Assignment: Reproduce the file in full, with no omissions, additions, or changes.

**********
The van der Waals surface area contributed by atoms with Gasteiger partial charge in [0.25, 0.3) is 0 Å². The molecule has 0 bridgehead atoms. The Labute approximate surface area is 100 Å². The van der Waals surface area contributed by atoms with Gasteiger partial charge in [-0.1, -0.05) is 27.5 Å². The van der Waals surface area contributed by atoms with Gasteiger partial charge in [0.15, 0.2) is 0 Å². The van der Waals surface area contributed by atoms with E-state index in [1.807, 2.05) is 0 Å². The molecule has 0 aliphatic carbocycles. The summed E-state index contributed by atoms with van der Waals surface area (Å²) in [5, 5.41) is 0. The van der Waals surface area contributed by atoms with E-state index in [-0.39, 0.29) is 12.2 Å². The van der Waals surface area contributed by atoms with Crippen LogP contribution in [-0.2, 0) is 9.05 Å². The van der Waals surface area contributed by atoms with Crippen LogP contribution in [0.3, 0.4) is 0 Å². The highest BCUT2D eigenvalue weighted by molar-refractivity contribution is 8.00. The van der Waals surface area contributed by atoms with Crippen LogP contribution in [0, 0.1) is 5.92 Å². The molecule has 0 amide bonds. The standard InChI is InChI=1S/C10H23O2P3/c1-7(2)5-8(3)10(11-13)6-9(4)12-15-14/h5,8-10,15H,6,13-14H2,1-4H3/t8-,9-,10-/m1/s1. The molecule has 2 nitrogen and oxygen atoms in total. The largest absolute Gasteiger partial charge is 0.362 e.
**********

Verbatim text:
The van der Waals surface area contributed by atoms with Gasteiger partial charge in [0.25, 0.3) is 0 Å². The molecule has 0 bridgehead atoms. The Labute approximate surface area is 100 Å². The van der Waals surface area contributed by atoms with Gasteiger partial charge in [-0.1, -0.05) is 27.5 Å². The van der Waals surface area contributed by atoms with Gasteiger partial charge in [0.15, 0.2) is 0 Å². The van der Waals surface area contributed by atoms with E-state index in [1.807, 2.05) is 0 Å². The molecule has 0 aliphatic carbocycles. The summed E-state index contributed by atoms with van der Waals surface area (Å²) in [5, 5.41) is 0. The van der Waals surface area contributed by atoms with E-state index in [-0.39, 0.29) is 12.2 Å². The van der Waals surface area contributed by atoms with Crippen LogP contribution in [-0.2, 0) is 9.05 Å². The van der Waals surface area contributed by atoms with Crippen LogP contribution in [0.3, 0.4) is 0 Å². The highest BCUT2D eigenvalue weighted by molar-refractivity contribution is 8.00. The van der Waals surface area contributed by atoms with Crippen LogP contribution in [0, 0.1) is 5.92 Å². The molecule has 0 amide bonds. The standard InChI is InChI=1S/C10H23O2P3/c1-7(2)5-8(3)10(11-13)6-9(4)12-15-14/h5,8-10,15H,6,13-14H2,1-4H3/t8-,9-,10-/m1/s1. The molecule has 2 nitrogen and oxygen atoms in total. The largest absolute Gasteiger partial charge is 0.362 e.